Friday, April 18, 2008

Story, not stats

Reposted from an old journal entry of mine I found on another blogsite. This is about four years old. Yeah, recycled, I know, but it's still my sentiment exactly and I wanted to share. Fair warning, non-geeks: this is a post about RPGs and role-playing in general.

When I was four years old I knew what I wanted to do with the rest of my life: I wanted to tell stories in one form or another. Since then I have done just that in dozens of different forms, from games of "let's pretend" with the other kids in the neighborhood or my cousins, to writing my own short stories and poems, to running popular roleplaying games like Werewolf or Vampire or D&D.

I have been running the aforementioned roleplaying games almost constantly for the better part of ten years, and it at times pains me to see something I take so seriously (and craft so painstakingly and lovingly) referred to as something as trivial as a "game". I don't take what I do as triviality; I am doing my best to make a damn good story. I am also not like other Storytellers, Game Masters, or Dungeon Masters in the fact that I am not a rules monger, dice nazi, or stat queen. In fact *gasp* I couldn't really give a damn about things like stats, levels, and experience.

Yeah, you read right. I don't care about it. I don't give a damn about how many experience points you get for slaying that Ogre. I really can't make myself care about how much damage you can do to an orc with your plus-five halberd of doom or how many agg your Grand Klaive of Depravity can do. What I want to know is, did you have a good time doing it, and (just as importantly, I think), could you see it taking place? Did I tell a good story, in other words? In the years to come, I don't want you to tell me what kind of Gifts your character had in my story, or how many dice he could roll for a fireball, or whether or not he got to twelvth or thirteenth level. I want you to tell me about the scenes you remember: that dingy tavern your character got pickpocketed in, or the first time you met a particular NPC, or when your character saw what was to become his home for the first time. I want you to remember how the bad guy was triumphed over, without reciting how many hit points or health levels he had. I want you to get a look on your face while you're talking -- that look that says you are long and far away, in a place that you have been taken to that lives only in your memory, a place you can see as clearly as you can see the walls of your own bedroom at home. A place that I created for you. I want you to remember the story. I could give a damn about stats (my catchphrase for roleplaying/storytelling has become: "STORY, NOT STATS.").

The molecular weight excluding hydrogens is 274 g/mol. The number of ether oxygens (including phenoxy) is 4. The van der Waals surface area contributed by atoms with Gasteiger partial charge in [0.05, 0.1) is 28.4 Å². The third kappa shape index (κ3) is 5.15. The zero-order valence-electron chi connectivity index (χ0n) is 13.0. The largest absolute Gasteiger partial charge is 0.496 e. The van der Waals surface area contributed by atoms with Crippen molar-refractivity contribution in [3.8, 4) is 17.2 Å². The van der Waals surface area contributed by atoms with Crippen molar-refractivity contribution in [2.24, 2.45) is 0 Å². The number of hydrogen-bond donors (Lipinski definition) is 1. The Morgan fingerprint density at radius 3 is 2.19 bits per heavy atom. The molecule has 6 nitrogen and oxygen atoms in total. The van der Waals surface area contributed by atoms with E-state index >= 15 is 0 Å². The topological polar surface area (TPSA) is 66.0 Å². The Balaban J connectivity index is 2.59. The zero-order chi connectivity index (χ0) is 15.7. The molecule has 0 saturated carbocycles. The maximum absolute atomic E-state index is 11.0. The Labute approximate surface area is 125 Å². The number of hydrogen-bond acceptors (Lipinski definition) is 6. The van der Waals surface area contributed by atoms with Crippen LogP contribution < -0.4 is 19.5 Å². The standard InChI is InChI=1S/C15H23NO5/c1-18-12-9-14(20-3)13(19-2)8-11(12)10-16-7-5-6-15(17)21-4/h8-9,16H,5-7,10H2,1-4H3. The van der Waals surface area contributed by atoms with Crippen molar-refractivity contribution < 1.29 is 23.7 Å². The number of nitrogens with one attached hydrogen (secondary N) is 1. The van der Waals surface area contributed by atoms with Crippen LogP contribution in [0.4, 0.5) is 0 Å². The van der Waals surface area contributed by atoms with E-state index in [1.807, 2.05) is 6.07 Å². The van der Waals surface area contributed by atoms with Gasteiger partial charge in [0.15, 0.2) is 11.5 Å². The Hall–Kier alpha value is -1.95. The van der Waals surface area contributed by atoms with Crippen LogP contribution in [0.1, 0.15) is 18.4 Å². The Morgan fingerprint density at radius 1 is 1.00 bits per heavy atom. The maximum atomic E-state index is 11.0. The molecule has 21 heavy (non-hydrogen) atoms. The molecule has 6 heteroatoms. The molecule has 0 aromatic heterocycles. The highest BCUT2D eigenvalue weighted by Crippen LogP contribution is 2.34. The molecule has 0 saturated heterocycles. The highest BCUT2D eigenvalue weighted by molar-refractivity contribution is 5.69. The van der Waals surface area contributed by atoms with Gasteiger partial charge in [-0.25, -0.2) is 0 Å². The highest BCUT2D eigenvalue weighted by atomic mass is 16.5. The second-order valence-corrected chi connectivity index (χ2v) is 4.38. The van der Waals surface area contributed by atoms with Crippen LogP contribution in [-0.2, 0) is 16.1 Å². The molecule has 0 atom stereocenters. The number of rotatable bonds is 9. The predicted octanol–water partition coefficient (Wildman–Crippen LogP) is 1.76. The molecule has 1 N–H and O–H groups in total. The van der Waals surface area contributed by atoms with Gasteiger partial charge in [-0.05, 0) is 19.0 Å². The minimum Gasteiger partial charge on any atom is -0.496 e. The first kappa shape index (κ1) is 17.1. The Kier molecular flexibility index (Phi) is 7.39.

I want to take your hand and lead you down a path you never thought of before, to a place you didn't know existed. I want to make you see this place, and the people in it, and the things that make it up, like the way it smells and sounds and tastes and looks and feels. I want you to live in the story I tell you, to breathe it, to eat it up with your mind. I want to make you forget about everything but what you can see in your mind's eye for a while. And when you look back on it later, I want you to remember it in your imagination as if it were a memory drawn from the roadway of your own experiences.

I want to shine. And I want my stories to shine. If this were baseball, I would want to hit that sucker out of the park every time I get an at-bat. And I try to do it every time, God knows I do. Most times I get a piece of the ball, but sometimes I really sock the stuffing out of it. And then there's times when I strike out completley and end up going back to the dugout with my head down. But I always step back up to the plate when it comes around again, ready to swing as hard as I can, drunk on the possibility of my achievements, giddy and happy but determined. Determined to make it good. To make it great.


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